The Post-wedding Evening

Kicking off with the singing from  the groom’s side followed by rendition of “kadhal cricket” by Abhi and Divya to which people swayed from their seats and then made their way to the dance floor when they could no longer contain themselves as they started singing ‘vaada maapla’ accompanied by singer Velu from  Shree Events, this was quite an evening! Is it possible at all to forget Priyaa singing kalasalaaa, taking it up one notch with “My dear darling unna Priyaa kupidra”? People entirely forgot the ‘nalangu’ was yet to happen and Ganesh chittapa had to step in to remind them by stating we should take a break from the dancing and resume once the nalangu is over like a VJ announcing the short commercial break we all dread when the reality show has just started heating up. Nevertheless, people were drawn to the much-awaited nalangu as soon as it started. Although people like Ganesh chittappa raise queries on how tambrahms haven’t changed or altered the games since time unknown, people do enjoy every bit of it. That too, with a DJ like him around, spices get added too–  Goundamani and Santhanam dialogues getting played at the right time. When the DJ uncle and team (a team of uncles who tried their best to tease the couple) could no longer tease people and laugh their stomachs off, the cover of the song reppakala song from the movie Ganga: Kanchana 2’s Telugu version sung by the bride was played. Priyaa, if you did not notice, they did play the song! Her singing Nenjukkule, asking them to raise the level, testing and adjusting the mike during the nalangu was something to watch and admire perhaps. (strangest thing happening during the nalangu :P). The groom’s family showing equal spirits and him singing without any hesitation : the song from the movie Nanda, Mun Paniya ending it rightly with “maattram thandaval needhane” (you are the one who brought the change (in me)) directed at the not-so-demure bride did make her blush a bit. Admit it!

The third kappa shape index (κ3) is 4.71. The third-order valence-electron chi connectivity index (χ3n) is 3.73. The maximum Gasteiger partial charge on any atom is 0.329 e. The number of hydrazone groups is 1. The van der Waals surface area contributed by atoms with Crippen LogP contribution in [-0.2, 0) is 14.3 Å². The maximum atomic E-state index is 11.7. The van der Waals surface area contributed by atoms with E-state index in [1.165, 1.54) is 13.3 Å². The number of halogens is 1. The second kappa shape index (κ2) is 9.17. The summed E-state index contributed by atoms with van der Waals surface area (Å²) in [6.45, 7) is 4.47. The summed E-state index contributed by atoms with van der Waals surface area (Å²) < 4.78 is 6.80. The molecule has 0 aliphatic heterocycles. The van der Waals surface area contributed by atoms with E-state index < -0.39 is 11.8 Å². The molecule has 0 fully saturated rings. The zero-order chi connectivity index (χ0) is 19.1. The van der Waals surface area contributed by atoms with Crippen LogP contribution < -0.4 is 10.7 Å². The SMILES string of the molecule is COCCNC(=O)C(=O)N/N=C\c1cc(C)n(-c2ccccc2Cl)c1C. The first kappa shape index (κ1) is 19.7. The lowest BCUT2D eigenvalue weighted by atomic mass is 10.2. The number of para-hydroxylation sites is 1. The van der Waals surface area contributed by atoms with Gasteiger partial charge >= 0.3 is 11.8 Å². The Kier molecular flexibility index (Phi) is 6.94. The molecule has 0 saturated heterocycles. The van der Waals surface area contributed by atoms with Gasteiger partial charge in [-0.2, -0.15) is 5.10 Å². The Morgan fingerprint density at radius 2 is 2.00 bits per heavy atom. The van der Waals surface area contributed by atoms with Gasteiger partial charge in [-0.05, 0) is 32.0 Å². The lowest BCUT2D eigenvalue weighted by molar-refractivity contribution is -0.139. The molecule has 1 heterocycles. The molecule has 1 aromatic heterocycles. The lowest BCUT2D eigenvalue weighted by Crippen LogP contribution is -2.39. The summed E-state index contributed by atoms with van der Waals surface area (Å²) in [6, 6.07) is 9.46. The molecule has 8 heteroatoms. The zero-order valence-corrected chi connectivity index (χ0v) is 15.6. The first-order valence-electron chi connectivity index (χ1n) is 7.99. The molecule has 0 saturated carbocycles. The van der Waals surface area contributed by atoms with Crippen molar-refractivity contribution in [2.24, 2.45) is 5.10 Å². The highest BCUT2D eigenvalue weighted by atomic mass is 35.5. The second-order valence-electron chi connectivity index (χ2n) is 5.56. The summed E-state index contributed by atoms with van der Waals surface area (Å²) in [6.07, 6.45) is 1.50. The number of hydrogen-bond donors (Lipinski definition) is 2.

I don’t have pictures of the great food alone. (How dare I forget the most significant part of the wedding?!) Well, apologies! I should also mention the presence of carnatic rasikas (which all tambrahms are, in different levels) who were guessing and debating the raagas of the songs played by the Nathaswara group. This happened alongside where-did-you-buy-the-saree? and show-me-your-palms discussion. (the mehendi designs)

I’m sorry if I exceeded your expectations by quoting Shakespeare in the beginning. If you didn’t notice already, this is an unexceptional blog by the bride’s not-so-creative cousin 😛



The “creative master brain” behind this: Chander maama (He wanted me to mention that :P)


Picture Courtesy: Mostly stolen from those uploaded by people who tagged me on Facebook. If those aren’t your clicks, then it must have been taken by me or Chander maama

P.S. I’m sorry for referring to people according to their relation to me. But what do I do, I’m a respectful kid!